The Los Angeles County Board of Supervisors voted 4-1 Tuesday to back a bill in the Assembly to levy an additional 17 percent tax on the profits of hedge fund and private equity managers in an effort to close what some see as an unfair federal tax loophole.

The federal government taxes fund managers’ share of profits — known as “carried interest” — as long-term capital gains, which are taxed at a lower federal rate than ordinary income.

While on the campaign trail, Donald Trump repeatedly said he would eliminate the special treatment for carried interest, calling it unfair to American workers. The federal tax bill passed in December did not do so, though advisers said White House efforts to make the change were stymied by lobbyists.

Assembly Bill 2731, introduced by Assemblyman Mike Gipson, D-Carson, follows the lead of New York, New Jersey, Illinois and at least a half dozen other states in trying to capture that lost tax revenue at the state level.

Supervisor Janice Hahn recommended that the Board of Supervisors support the bill, which would direct the tax dollars to public schools, early childhood education, career technical training and school counseling.

“California has the fifth-largest economy in the world and is home to the most billionaires in the country,” said Supervisor Janice Hahn.

“And yet, we fall far behind almost every state in education spending. By finally closing this loophole, we can make sure some of the wealthiest Californians pay their fair share and that our schools get the funding they need to succeed.”

At least one former money manager supports the plan.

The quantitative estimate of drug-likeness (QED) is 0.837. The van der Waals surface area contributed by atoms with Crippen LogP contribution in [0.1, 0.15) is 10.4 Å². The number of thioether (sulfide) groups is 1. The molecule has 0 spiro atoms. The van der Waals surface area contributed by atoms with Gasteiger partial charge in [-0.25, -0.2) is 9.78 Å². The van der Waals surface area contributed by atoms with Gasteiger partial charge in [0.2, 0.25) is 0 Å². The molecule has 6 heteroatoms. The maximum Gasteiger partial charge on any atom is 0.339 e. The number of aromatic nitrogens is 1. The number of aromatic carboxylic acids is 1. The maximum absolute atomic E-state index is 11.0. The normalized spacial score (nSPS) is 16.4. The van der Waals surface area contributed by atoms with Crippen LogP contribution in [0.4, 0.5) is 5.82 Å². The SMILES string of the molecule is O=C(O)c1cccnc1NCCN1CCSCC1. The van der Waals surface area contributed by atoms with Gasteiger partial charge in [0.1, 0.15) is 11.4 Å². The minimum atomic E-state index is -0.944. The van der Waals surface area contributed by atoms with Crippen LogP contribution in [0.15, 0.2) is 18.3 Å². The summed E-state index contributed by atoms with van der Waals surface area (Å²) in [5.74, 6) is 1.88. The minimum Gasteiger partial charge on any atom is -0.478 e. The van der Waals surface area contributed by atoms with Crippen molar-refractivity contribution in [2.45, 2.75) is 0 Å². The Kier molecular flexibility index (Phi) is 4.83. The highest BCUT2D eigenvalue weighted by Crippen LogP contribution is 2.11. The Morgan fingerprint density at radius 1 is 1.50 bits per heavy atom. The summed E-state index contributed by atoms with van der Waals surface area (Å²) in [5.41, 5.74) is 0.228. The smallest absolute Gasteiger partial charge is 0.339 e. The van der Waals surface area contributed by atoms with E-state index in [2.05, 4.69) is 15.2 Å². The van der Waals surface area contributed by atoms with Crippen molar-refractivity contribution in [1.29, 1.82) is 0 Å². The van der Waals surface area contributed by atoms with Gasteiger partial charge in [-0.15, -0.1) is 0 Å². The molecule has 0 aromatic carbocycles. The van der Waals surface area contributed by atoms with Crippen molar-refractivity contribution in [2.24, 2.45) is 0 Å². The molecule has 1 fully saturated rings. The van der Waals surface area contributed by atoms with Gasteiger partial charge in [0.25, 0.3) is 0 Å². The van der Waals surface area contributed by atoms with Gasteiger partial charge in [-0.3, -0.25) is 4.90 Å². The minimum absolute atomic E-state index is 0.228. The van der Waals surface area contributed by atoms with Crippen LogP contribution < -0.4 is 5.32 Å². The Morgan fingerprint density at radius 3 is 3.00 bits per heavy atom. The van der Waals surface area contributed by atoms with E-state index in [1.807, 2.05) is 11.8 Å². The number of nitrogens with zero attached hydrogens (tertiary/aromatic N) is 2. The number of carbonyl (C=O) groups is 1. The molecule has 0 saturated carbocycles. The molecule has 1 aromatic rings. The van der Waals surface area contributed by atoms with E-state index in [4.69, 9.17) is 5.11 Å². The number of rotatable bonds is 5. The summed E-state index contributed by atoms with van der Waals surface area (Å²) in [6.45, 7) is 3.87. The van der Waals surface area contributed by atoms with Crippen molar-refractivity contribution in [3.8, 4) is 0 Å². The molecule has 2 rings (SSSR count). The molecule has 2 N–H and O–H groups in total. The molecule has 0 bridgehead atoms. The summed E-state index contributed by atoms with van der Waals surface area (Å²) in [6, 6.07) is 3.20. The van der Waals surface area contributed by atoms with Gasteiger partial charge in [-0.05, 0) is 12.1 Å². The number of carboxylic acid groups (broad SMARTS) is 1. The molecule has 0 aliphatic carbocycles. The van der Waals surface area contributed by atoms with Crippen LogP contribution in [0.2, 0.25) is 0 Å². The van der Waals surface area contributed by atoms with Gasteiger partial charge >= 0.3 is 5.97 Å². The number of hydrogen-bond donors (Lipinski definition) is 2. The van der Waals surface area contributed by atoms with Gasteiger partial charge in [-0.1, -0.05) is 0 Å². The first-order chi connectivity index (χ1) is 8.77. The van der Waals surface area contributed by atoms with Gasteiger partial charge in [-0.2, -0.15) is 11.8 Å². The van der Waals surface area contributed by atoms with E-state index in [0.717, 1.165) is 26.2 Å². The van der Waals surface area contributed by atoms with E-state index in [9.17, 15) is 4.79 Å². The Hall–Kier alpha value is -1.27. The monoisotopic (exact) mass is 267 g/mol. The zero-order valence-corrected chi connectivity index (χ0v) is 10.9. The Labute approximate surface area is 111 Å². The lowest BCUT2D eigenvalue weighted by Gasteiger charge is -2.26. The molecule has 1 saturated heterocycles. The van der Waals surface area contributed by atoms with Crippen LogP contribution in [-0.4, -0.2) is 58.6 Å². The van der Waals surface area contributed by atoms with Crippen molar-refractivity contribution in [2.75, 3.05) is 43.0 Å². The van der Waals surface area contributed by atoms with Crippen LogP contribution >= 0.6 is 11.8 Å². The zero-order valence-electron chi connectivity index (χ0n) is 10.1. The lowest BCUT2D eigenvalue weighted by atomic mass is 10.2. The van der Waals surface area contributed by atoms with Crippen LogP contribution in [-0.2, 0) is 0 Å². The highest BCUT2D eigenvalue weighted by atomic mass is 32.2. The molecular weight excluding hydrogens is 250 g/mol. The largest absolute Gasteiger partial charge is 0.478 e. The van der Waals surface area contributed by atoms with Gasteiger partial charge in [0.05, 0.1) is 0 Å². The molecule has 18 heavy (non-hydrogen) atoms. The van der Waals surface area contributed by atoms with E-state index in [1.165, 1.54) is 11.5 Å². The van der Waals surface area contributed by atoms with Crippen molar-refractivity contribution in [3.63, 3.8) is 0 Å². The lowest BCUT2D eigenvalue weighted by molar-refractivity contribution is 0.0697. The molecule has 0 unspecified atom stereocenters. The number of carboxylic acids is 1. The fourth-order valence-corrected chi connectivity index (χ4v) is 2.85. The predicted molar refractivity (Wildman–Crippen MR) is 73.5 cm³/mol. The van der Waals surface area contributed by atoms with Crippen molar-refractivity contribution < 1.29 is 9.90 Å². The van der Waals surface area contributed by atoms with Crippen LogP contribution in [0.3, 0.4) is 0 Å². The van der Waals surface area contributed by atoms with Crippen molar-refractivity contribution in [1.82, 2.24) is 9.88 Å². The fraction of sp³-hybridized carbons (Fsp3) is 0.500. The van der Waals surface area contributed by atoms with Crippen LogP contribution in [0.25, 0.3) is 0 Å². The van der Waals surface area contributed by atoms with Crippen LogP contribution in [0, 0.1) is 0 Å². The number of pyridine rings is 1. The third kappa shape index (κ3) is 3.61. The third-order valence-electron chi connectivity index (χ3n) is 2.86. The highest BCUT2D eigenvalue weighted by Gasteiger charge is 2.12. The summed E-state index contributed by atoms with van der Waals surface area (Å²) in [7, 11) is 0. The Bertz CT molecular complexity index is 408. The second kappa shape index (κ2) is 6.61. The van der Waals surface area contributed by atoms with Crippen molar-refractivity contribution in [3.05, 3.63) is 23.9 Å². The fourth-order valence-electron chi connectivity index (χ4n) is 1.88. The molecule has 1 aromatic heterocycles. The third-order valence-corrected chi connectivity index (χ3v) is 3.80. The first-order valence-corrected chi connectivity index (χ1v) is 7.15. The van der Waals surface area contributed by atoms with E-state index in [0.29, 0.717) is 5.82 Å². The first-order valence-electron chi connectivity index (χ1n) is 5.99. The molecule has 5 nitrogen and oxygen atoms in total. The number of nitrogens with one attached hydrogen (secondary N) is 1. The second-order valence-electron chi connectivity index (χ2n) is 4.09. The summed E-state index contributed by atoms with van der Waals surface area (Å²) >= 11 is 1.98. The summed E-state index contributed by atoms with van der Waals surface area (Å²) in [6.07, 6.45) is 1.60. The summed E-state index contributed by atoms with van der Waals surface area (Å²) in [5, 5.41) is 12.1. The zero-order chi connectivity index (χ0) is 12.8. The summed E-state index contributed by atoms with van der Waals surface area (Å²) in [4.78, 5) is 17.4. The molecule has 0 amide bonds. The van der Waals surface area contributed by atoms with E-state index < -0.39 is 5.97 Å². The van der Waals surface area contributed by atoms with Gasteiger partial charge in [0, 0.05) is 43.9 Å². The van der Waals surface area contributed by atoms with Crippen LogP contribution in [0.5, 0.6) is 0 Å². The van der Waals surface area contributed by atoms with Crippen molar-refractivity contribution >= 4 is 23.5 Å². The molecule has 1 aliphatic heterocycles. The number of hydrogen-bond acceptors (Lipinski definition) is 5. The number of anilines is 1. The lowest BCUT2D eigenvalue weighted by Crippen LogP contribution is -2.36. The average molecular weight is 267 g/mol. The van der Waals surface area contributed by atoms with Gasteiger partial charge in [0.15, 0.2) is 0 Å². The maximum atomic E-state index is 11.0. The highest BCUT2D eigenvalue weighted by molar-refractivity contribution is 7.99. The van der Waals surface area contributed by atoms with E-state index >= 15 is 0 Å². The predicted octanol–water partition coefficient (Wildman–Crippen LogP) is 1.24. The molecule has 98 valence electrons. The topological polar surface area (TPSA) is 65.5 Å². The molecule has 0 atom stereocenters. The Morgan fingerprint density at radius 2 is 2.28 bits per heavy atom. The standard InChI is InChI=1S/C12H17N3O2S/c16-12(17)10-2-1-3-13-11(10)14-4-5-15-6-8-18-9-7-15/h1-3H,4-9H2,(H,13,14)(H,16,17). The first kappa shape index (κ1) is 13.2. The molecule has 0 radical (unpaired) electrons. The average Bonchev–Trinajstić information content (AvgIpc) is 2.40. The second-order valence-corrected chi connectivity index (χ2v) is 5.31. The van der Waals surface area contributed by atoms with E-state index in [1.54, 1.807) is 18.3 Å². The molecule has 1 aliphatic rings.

“It is ridiculous that some of the highest earning people in our community have lower tax rates than other people who work for a living,” said Morris Pearl, chair of the Patriotic Millionaires organization and former managing director of asset management firm BlackRock.

Those in favor of the current tax treatment argue that it rewards entrepreneurs for the risk they take investing in uncertain outcomes.

Opponents of Gipson’s bill in particular say it is overly broad and would discourage investment management firms from locating in California.

“Those that remain in the state would likely have a harder time attracting and retaining employees. This runs counter to the state’s interest in promoting economic development and job growth,” the Securities Industry and Financial Markets Association stated in a letter to Gipson.

New York’s proposed legislation would take effect only if neighboring states enact similar laws, in order to prevent an exodus of wealthy taxpayers, according to the Wall Street Journal.

The California proposal does not include such a restriction.

It is not clear exactly how much new tax revenue would be generated in California. Many of the state’s billionaires have made their money in tech, while money managers tend to gravitate toward Wall Street.

Though hedge funds account for only a portion of the profits at issue, a 2016 industry analysis by data research firm Preqin found that New York-based hedge fund managers control roughly 50 percent of total assets under management in the sector, while those in California manage 5 percent.

Supervisor Kathryn Barger voted against supporting the bill.

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